By: JD Heyes
It is often difficult to understand why government bureaucracies do some of the things they do, and obviously that includes the Food and Drug Administration , the agency responsible for approving some of the most dangerous drugs ever marketed.
In fact, the agency may just have done so again.
As reported by medical website STAT , the FDA’s chief, Dr. Robert Califf, wants a study about a Duchenne muscular dystrophy drug called eteplirsen retracted because he believes it was misleading. The problem is, the drug has already been approved .
Developed by Sarepta Therapeutics, the drug is the first to be approved for the rare genetic disease which leads to a steady erosion and wasting of muscles that eventually consigns boys to wheelchairs and an early grave. STAT reports that Duchenne was approved in spite of often rancorous disagreement out of the limelight among top FDA officials regarding the extent that the drug actually helps patients.
Central to the infighting was a 2013 study into whether the drug was able to produce levels of a protein called dystrophin in sufficient amounts. Without that protein, muscle fibers deteriorate and voluntary movement disappears.
The study, which of course was funded by the drug maker and co-authored by four of the pharmaceutical’s employees, found that the medicine produced enough dystrophin and allowed affected boys some ability to walk.
But Califf sided with a pair of FDA officials who also believe that the study, which was published in the journal Annals of Neurology , should be pulled.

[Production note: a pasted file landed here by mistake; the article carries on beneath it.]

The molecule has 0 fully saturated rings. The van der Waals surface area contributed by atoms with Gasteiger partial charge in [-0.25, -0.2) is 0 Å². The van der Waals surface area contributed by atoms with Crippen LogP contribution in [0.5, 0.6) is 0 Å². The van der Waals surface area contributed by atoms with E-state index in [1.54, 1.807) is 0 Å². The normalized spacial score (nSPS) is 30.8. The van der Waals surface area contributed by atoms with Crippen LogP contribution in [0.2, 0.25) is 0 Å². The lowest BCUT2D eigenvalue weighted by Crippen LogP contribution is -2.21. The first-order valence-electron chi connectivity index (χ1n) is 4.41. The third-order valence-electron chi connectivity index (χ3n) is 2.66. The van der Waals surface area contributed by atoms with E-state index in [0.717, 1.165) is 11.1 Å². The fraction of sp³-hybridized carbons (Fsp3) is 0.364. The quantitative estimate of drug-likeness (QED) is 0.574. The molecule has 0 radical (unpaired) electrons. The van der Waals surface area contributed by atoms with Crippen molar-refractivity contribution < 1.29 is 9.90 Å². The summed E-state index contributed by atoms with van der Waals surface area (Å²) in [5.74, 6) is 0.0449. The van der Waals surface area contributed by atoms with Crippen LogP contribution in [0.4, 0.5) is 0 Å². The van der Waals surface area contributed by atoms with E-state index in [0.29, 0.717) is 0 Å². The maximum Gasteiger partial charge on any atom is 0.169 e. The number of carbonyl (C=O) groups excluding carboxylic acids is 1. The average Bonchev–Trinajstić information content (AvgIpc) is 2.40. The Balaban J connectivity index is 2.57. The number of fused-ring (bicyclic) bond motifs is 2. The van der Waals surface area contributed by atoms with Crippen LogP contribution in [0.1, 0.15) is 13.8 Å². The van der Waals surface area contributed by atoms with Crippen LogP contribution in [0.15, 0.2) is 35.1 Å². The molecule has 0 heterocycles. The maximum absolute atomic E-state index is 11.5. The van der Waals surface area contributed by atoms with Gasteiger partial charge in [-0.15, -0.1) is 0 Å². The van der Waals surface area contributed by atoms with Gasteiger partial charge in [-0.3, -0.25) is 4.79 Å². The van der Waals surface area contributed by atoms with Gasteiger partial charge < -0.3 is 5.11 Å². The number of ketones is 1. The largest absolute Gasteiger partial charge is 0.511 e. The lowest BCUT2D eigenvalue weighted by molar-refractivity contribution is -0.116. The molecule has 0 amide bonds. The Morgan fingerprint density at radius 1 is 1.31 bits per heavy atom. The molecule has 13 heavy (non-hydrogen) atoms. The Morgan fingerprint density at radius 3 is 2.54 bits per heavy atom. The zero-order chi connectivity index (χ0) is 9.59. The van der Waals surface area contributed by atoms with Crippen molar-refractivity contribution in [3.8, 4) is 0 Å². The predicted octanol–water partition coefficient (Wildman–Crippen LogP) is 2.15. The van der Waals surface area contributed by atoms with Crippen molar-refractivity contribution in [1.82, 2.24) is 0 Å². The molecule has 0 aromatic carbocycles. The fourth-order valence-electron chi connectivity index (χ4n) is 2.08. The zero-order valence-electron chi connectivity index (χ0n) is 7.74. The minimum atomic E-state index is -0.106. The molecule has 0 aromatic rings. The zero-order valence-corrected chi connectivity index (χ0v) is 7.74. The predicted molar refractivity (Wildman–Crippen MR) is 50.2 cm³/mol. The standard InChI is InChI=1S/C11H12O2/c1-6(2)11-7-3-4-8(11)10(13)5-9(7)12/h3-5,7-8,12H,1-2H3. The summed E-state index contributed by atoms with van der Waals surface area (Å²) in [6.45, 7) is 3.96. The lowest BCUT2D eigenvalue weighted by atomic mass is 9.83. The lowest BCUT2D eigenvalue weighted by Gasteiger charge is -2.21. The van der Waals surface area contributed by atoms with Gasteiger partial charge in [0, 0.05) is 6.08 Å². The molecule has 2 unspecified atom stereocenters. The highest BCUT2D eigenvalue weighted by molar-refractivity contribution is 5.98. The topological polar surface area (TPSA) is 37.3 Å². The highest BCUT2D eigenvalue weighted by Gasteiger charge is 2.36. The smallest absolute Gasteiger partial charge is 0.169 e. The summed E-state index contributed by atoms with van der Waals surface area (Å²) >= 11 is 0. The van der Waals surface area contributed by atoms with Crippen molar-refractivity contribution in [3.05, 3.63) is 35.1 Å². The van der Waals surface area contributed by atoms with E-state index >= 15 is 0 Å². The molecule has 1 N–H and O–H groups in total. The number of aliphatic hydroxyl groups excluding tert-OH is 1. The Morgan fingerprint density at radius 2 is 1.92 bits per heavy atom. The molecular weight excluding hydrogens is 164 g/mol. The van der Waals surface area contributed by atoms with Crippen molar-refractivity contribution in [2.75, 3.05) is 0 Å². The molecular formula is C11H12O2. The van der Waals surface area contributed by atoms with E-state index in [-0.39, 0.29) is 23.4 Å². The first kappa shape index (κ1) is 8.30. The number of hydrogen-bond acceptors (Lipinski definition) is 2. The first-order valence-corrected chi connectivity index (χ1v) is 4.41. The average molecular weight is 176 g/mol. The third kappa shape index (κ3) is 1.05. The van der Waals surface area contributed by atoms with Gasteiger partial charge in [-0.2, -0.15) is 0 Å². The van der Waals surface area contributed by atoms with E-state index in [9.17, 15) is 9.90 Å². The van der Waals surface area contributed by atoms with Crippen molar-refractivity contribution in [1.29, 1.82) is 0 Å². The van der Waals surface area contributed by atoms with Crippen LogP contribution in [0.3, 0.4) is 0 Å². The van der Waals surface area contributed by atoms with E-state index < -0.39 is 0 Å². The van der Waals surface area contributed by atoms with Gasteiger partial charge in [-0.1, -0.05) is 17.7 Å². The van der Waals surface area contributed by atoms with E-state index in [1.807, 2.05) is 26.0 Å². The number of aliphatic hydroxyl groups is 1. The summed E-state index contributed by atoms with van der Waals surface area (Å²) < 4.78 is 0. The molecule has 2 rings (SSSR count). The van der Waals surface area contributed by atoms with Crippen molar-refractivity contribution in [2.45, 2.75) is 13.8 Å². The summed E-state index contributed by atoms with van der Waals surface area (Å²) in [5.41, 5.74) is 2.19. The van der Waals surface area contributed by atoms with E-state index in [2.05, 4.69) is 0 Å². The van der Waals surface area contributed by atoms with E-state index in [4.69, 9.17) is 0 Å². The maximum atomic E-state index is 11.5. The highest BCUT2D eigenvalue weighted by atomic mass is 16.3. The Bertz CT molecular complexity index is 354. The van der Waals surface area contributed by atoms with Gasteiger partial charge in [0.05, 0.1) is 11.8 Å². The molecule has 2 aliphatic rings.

“The publication, now known to be misleading, should probably be retracted by its authors,” Califf wrote in a memo , in which he touched on the internal dispute within his agency.
“In view of the scientific deficiencies identified in this analysis, I believe it would be appropriate to initiate a dialogue that would lead to a formal correction or retraction (as appropriate) of the published report,” the agency chief added in a footnote.
The disagreement was initiated in large part by various moves made by Dr. Janet Woodcock, the controversial manager of the FDA’s drug review division, who pushed hard for the approval of the Sarepta drug.
Though she reportedly had concerns about the study, she also argued with other agency officials who did not agree with her decision to approve the drug, as well the manner in which she advocated on behalf of the drug’s approval.
The trouble is, it’s unclear where the situation goes from here. Dr. Clifford Saper, editor of the Annals of Neurology , said that getting a paper retracted is no quick or easy thing.
“It takes more than a call by a politician for retraction of a paper. It takes actual evidence,” he told STAT . He added that if Califf has evidence that there are errors in the paper, he should produce it.
Meanwhile, another drug that is likely ineffective and perhaps even expensive will be permitted to remain on the market and in use.